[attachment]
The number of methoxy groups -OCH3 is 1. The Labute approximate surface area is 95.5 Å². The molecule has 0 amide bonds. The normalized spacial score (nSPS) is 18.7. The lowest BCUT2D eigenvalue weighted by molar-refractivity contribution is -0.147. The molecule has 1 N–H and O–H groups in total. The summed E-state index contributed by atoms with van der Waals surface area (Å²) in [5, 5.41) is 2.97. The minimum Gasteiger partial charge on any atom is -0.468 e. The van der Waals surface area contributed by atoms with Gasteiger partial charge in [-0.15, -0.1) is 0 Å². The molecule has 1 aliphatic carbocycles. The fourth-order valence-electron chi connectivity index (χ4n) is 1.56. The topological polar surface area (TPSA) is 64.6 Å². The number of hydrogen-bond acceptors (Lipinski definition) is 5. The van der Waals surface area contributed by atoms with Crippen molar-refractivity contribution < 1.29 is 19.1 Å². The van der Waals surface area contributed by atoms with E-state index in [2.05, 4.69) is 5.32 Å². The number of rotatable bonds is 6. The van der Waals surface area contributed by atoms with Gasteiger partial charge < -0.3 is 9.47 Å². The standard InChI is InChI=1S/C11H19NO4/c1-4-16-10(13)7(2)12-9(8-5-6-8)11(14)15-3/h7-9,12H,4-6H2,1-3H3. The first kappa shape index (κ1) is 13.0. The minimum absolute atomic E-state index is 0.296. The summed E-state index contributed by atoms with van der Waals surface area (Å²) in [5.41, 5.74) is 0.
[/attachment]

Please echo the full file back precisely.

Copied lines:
The number of methoxy groups -OCH3 is 1. The Labute approximate surface area is 95.5 Å². The molecule has 0 amide bonds. The normalized spacial score (nSPS) is 18.7. The lowest BCUT2D eigenvalue weighted by molar-refractivity contribution is -0.147. The molecule has 1 N–H and O–H groups in total. The summed E-state index contributed by atoms with van der Waals surface area (Å²) in [5, 5.41) is 2.97. The minimum Gasteiger partial charge on any atom is -0.468 e. The van der Waals surface area contributed by atoms with Gasteiger partial charge in [-0.15, -0.1) is 0 Å². The molecule has 1 aliphatic carbocycles. The fourth-order valence-electron chi connectivity index (χ4n) is 1.56. The topological polar surface area (TPSA) is 64.6 Å². The number of hydrogen-bond acceptors (Lipinski definition) is 5. The van der Waals surface area contributed by atoms with Crippen molar-refractivity contribution < 1.29 is 19.1 Å². The van der Waals surface area contributed by atoms with E-state index in [2.05, 4.69) is 5.32 Å². The number of rotatable bonds is 6. The van der Waals surface area contributed by atoms with Gasteiger partial charge < -0.3 is 9.47 Å². The standard InChI is InChI=1S/C11H19NO4/c1-4-16-10(13)7(2)12-9(8-5-6-8)11(14)15-3/h7-9,12H,4-6H2,1-3H3. The first kappa shape index (κ1) is 13.0. The minimum absolute atomic E-state index is 0.296. The summed E-state index contributed by atoms with van der Waals surface area (Å²) in [5.41, 5.74) is 0.